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The Pirate Queen: Queen Elizabeth I, Her Pirate Adventurers, and the Dawn of Empire

3.84  ·  Rating details ·  515 Ratings  ·  45 Reviews
Extravagant, whimsical, and hot-tempered, Elizabeth was the epitome of power, both feared and admired by her enemies. Dubbed the "pirate queen" by the Vatican and Spain's Philip II, she employed a network of daring merchants, brazen adventurers, astronomer philosophers, and her stalwart Privy Council to anchor her throne—and in doing so, planted the seedlings of an empire ...more
Paperback, 512 pages
Published June 24th 2008 by Harper Perennial (first published 2007)
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Linda Harkins
Mar 21, 2013 rated it it was amazing  ·  review of another edition
Excellent! The Virgin Queen assumed the throne at the age of 25. Hot-tempered and intelligent, the daughter of Henry VIII and Anne Boleyn declared that she would never marry after witnessing what her father had done to her mother. Instead, she focused on building an empire.

Based on primary sources, including thousands of letters between merchant adventurers and Queen Elizabeth I, this rather fresh take on the times suggests that swashbuckling English pirates had everything to do with England's a
Feb 03, 2008 rated it it was amazing  ·  review of another edition
Shelves: nonfiction, history
This is an amazing book, researched in great detail, describing the reign of Elizabeth I through her foreign policy, especially when it came to her privateers. Elizabeth needed money to defend a vulnerable England against Catholic Spain, while aiding and abetting the Protestants in Spanish-owned Low Countries. Only through her relationships with Europe's Protestants could England maintain trade across the Channel. Where better to take the money than from Spanish treasure ships? This book describ ...more
I have to admit that I am sooooo glad this book is done. Omigod glad. I might be skipping.

I should have loved this book. I should have whisked it away on a long holiday with me and a pony ride, and bought it drinks.

But it was fine.

It was like going out on a date with the perfect guy, and finding out you like him as a friend.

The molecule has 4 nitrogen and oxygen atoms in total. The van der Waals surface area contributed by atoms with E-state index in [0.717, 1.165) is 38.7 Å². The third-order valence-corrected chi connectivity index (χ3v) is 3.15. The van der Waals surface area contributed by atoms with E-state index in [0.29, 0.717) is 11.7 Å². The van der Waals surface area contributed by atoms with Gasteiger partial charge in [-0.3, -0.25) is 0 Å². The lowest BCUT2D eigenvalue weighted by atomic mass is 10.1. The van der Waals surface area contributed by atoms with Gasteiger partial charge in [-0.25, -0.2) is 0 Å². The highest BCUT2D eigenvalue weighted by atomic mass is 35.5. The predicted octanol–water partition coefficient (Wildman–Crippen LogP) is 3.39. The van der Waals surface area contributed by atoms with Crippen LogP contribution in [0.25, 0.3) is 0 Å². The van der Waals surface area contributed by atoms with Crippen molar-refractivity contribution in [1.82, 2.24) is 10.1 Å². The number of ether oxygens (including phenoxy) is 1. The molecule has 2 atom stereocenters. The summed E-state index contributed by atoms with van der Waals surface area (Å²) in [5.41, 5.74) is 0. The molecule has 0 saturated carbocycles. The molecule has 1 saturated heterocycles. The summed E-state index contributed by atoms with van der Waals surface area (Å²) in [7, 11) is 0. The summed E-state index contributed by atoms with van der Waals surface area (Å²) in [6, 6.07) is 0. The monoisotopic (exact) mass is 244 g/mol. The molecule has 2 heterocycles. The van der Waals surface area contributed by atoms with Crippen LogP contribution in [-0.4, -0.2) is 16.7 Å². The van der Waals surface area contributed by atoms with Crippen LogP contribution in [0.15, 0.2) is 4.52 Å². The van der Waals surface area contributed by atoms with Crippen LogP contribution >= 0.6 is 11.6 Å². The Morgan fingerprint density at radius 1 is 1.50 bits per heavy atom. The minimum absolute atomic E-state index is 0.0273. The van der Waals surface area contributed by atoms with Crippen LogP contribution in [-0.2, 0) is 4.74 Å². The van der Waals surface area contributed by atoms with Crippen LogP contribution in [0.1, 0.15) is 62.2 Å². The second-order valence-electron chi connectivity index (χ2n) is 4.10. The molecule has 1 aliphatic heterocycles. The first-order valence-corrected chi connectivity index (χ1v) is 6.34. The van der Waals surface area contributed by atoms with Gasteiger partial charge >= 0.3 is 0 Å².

The book tells the story of Elizabeth's pirate adventurers like Drake and Raleigh and such. It's pretty fun.

It starts out however with a super snarktastic comment from the a
Jul 22, 2017 rated it really liked it  ·  review of another edition
Love reading anything & everything about Queen Elizabeth I. She was a trailblazer before it became posh. Fiercely loyal, uncompromising when it came to religion, herself, or the pressure to marry and produce an heir, she lead her people with an iron fist and a good heart. She was a total badass ruling knowing so many wanted to dethrone and kill her.
Nerine Dorman
Jan 22, 2013 rated it it was amazing  ·  review of another edition
I've needed a book detailing the kind of socio-political-economic environment that would support piracy, and The Pirate Queen gave me exactly the kind of background I needed for my research. As background reading to inform my own writing, this volume provides a rough history of Elizabethan times written in such a way that one isn't too overwhelmed with an info-dump of names, places and famous battles. In other words, it's perfect for someone like me who needed a basic introduction to European hi ...more
Carolina Casas
The book explores the "adventure-explorers" of the Elizabethan age. For everyone who has an image of the golden age being the age of an empire, the author deconstructs this myth and says that it wasn't so, what Elizabeth did begin however (thanks to those before her like grandfather Henry VII) was set the stage for the future British Empire. Everyone wanted to cash in on the colonies back then, it was the dream of every European country to have a settlement in the Americas, of course the country ...more
Jan 28, 2009 rated it it was amazing  ·  review of another edition
Shelves: history